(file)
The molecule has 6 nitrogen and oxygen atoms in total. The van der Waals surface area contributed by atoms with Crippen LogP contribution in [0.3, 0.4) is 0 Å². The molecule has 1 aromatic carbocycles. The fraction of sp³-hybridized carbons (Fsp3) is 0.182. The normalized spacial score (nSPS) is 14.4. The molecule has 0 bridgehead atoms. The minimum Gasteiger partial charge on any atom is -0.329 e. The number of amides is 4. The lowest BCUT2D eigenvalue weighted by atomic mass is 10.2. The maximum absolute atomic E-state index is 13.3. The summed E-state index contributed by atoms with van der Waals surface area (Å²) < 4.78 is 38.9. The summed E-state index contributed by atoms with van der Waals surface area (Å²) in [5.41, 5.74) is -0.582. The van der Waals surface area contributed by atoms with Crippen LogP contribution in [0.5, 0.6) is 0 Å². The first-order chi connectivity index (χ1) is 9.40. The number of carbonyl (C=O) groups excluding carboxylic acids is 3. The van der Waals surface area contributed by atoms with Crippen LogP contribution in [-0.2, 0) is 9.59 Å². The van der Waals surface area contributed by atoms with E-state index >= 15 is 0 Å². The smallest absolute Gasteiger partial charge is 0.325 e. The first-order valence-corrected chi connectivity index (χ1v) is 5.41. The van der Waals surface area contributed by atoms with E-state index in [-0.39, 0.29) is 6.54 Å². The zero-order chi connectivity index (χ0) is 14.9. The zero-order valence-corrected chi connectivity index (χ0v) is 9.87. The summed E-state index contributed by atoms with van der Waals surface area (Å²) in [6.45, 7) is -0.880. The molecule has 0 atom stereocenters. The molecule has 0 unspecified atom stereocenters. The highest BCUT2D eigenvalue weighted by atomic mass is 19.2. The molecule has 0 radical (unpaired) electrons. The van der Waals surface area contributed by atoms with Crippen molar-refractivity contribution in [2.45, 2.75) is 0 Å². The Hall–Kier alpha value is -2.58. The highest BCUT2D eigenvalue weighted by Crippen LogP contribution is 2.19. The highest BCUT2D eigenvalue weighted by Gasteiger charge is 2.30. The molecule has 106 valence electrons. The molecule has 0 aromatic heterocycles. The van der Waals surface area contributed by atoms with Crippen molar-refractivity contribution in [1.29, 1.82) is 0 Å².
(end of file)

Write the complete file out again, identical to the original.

The molecule has 6 nitrogen and oxygen atoms in total. The van der Waals surface area contributed by atoms with Crippen LogP contribution in [0.3, 0.4) is 0 Å². The molecule has 1 aromatic carbocycles. The fraction of sp³-hybridized carbons (Fsp3) is 0.182. The normalized spacial score (nSPS) is 14.4. The molecule has 0 bridgehead atoms. The minimum Gasteiger partial charge on any atom is -0.329 e. The number of amides is 4. The lowest BCUT2D eigenvalue weighted by atomic mass is 10.2. The maximum absolute atomic E-state index is 13.3. The summed E-state index contributed by atoms with van der Waals surface area (Å²) < 4.78 is 38.9. The summed E-state index contributed by atoms with van der Waals surface area (Å²) in [5.41, 5.74) is -0.582. The van der Waals surface area contributed by atoms with Crippen LogP contribution in [0.5, 0.6) is 0 Å². The first-order chi connectivity index (χ1) is 9.40. The number of carbonyl (C=O) groups excluding carboxylic acids is 3. The van der Waals surface area contributed by atoms with Crippen LogP contribution in [-0.2, 0) is 9.59 Å². The van der Waals surface area contributed by atoms with E-state index >= 15 is 0 Å². The smallest absolute Gasteiger partial charge is 0.325 e. The first-order valence-corrected chi connectivity index (χ1v) is 5.41. The van der Waals surface area contributed by atoms with E-state index in [-0.39, 0.29) is 6.54 Å². The zero-order chi connectivity index (χ0) is 14.9. The zero-order valence-corrected chi connectivity index (χ0v) is 9.87. The summed E-state index contributed by atoms with van der Waals surface area (Å²) in [6.45, 7) is -0.880. The molecule has 0 atom stereocenters. The molecule has 0 unspecified atom stereocenters. The highest BCUT2D eigenvalue weighted by atomic mass is 19.2. The molecule has 0 radical (unpaired) electrons. The van der Waals surface area contributed by atoms with Crippen molar-refractivity contribution in [2.45, 2.75) is 0 Å². The Hall–Kier alpha value is -2.58. The highest BCUT2D eigenvalue weighted by Crippen LogP contribution is 2.19. The highest BCUT2D eigenvalue weighted by Gasteiger charge is 2.30. The molecule has 106 valence electrons. The molecule has 0 aromatic heterocycles. The van der Waals surface area contributed by atoms with Crippen molar-refractivity contribution in [1.29, 1.82) is 0 Å².